Arrow is a foundational project that will need to evolve over many years or even decades, while serving potentially millions of users. We believe that being meticulous when reviewing brings greater rewards to the project than being lenient and aiming for quick merges.
Code reviews like this lead to better quality code, more people who are engaged with and understand the code being changed, and a generally healthier project with more room to grow and accommodate emerging needs.
Use your own judgement. These guidelines are not hard rules. Committers are expected to have sufficient expertise on their work areas to be able to adjust their approach based on any concerns they have.
These guidelines are not listed in a particular order and are not intended to be used as a checklist.
Finally, these guidelines are not exhaustive.
Scope and completeness¶
Our general policy is to not introduce regressions or merge PRs that require follow-ons to function correctly (though exceptions to this can be made). Making necessary changes after a merge is more costly both for the contributor and the reviewer, but also for other developers who may be confused if they hit problems introduced by a merged PR.
What changes are in-scope for a PR and what changes might/could/should be pushed out of scope and have a follow-up issue created should be determined in collaboration between the authors and the reviewers.
When a large piece of functionality is being contributed and it seems desirable to integrate it piecewise, favour functional cohesion when deciding how to divide changes (for example, if a filesystem implementation is being contributed, a first PR may contribute directory metadata operations, a second PR file reading facilities and a third PR file writing facilities).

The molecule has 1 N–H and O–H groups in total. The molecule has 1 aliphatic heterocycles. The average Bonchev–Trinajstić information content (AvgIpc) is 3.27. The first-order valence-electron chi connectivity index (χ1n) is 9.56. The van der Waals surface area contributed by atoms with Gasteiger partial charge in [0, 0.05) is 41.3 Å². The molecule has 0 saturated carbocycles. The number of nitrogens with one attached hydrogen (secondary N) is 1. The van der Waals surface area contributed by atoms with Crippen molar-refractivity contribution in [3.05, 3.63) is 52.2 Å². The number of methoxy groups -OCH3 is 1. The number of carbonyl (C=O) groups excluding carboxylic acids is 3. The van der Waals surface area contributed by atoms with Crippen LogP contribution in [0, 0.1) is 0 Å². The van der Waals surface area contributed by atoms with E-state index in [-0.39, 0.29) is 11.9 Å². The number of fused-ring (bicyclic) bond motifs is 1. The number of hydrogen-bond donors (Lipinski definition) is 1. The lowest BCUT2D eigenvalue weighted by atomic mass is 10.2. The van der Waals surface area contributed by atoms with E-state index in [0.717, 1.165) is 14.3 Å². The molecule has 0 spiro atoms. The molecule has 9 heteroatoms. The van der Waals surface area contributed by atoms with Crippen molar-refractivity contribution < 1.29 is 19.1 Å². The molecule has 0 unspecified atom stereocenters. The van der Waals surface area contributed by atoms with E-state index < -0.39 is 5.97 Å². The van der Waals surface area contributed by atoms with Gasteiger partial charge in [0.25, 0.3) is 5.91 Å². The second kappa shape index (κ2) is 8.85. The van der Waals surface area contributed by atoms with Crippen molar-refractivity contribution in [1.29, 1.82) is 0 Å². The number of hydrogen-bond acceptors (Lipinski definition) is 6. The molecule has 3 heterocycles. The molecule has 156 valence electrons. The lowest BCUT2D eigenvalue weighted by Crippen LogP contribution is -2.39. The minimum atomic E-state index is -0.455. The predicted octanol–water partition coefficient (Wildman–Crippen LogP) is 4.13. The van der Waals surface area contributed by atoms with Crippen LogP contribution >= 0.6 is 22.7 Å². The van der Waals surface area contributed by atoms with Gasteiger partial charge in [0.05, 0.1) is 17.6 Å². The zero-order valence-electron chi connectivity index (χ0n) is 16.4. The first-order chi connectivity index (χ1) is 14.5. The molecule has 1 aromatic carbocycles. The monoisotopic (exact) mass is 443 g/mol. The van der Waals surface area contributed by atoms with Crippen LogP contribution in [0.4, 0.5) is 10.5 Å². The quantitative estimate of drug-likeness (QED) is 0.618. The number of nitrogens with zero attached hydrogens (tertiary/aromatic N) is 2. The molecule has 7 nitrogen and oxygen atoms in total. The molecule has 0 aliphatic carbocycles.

Public API design¶
Public APIs should nudge users towards the most desirable constructs. In other words, if there is a “best” way to do something, it should ideally also be the most easily discoverable and the most concise to type. For example, safe APIs should be featured more prominently than unsafe APIs that may crash or silently produce erroneous results on invalid input.
Public APIs should ideally tend to produce readable code. One example is when multiple options are expected to be added over time: it is better to try to organize options logically rather than juxtapose them all in a function’s signature (see for example the CSV reading APIs in C++ and Python).
Naming is important. Try to ask yourself if code calling the new API would be understandable without having to read the API docs. Vague naming should be avoided; inaccurate naming is even worse as it can mislead the reader and lead to buggy user code.
Be mindful of terminology. Every project has (explicitly or tacitly) set conventions about how to name important concepts; steering away from those conventions increases the cognitive workload both for contributors and users of the project. Conversely, reusing a well-known term for a different purpose than usual can also increase the cognitive workload and make developers’ lives more difficult.
If you are unsure whether an API is the right one for the task at hand, it is advisable to mark it experimental, such that users know that it may be changed over time, while contributors are less wary of bringing code-breaking improvements. However, experimental APIs should not be used as an excuse for eschewing basic API design principles.
Arrow is a set of open source libraries that will be used in a very wide array of contexts (including fiddling with deliberately artificial data at a Jupyter interpreter prompt). If you are writing a public API, make sure that it won’t crash or produce undefined behaviour on unusual (but valid) inputs.
When a non-trivial algorithm is implemented, defensive coding can be useful to catch potential problems (such as debug-only assertions, if the language allows them).